This style, as in that of any truly significant writer, was hardly a surface mannerism but rather the ultimate expression of a radical conviction that had to incarnate itself in the language he used, the rhythm with which he used it and the unbuttoned punctuation that freed the headlong drive of his superior energy. He had invented what Ginsberg called, a trifle fancily, “a spontaneous bop prosody,” which meant that Kerouac had evolved through experience and self-revelation a firm technique which could now be backed up ideologically.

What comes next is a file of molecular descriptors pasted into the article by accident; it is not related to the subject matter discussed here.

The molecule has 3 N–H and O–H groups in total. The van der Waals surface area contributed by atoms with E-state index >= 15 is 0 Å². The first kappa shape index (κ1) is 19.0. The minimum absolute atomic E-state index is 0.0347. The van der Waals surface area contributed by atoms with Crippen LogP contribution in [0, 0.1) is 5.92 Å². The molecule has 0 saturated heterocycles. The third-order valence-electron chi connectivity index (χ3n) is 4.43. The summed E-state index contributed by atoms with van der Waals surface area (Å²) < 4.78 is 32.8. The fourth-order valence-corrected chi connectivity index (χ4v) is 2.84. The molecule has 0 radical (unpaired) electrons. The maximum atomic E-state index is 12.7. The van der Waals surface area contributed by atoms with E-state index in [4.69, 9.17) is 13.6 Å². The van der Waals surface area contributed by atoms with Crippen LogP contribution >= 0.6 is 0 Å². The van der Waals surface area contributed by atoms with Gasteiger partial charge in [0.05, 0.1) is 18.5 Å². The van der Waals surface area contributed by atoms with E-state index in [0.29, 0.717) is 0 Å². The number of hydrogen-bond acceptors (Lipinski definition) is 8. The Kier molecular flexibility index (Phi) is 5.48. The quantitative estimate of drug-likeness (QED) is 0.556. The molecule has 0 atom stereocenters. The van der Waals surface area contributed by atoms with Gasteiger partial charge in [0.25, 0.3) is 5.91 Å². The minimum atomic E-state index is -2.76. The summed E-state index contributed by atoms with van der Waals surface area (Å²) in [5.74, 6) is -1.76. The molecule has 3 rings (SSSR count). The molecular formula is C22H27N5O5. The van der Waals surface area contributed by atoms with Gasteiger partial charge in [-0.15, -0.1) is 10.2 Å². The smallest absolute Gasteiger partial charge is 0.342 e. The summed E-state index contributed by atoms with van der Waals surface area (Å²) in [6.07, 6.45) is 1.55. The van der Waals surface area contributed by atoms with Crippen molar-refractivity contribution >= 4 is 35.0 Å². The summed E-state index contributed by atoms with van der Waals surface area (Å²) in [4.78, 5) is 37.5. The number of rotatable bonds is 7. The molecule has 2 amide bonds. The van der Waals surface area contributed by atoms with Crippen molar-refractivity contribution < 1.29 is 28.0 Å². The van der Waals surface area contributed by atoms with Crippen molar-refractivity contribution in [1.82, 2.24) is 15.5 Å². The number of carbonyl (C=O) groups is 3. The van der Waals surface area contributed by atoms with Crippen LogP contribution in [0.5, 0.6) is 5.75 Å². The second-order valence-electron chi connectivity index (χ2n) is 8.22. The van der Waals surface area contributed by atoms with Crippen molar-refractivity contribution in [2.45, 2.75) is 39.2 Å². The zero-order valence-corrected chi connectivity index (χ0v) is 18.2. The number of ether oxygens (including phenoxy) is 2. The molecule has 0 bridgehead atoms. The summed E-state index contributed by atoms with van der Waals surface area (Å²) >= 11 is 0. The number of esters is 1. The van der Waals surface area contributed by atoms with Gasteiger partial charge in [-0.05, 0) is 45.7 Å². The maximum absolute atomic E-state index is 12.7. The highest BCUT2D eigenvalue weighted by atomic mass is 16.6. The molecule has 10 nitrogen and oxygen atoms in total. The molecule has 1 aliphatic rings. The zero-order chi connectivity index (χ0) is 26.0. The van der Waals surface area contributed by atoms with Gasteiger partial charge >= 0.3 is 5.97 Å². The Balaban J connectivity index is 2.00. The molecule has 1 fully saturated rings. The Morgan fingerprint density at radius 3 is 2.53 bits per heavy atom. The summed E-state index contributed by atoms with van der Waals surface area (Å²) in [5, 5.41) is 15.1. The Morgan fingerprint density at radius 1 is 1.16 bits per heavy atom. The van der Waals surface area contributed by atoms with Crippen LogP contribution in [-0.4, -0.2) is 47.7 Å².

Its essentials were this: Kerouac would “sketch from memory” a “definite image-object” more or less as a painter would work on a still-life; this “sketching” necessitated an “undisturbed flow from the mind of idea-words,” comparable to a jazz soloist blowing freely; there would be “no periods separating sentence-structures already arbitrarily riddled by false colons and timid commas”; in place of the conventional period would be “vigorous space dashes separating rhetorical breathing,” again just as a jazzman draws breath between phrases; there would be no “selectivity” of expression, but instead the free association of the mind into “limitless seas” of thought; the writer has to “satisfy himself first,” after which the “reader can’t fail to receive a telepathic shock” by virtue of the same psychological “laws” operating in his own mind; there could be “no pause” in composition, “no revisions” (except for errors of fact) since nothing is ultimately incomprehensible or “muddy” that “run in time” the motto of this kind of prose was to be “speak now or forever hold your peace”—putting the writer on a true existential spot; and finally, the writing was to be done “without consciousness” in a Yeatsian semi-trance if possible, allowing the unconscious to “admit” in uninhibited and therefore “necessarily modern language” what overly conscious art would normally censor.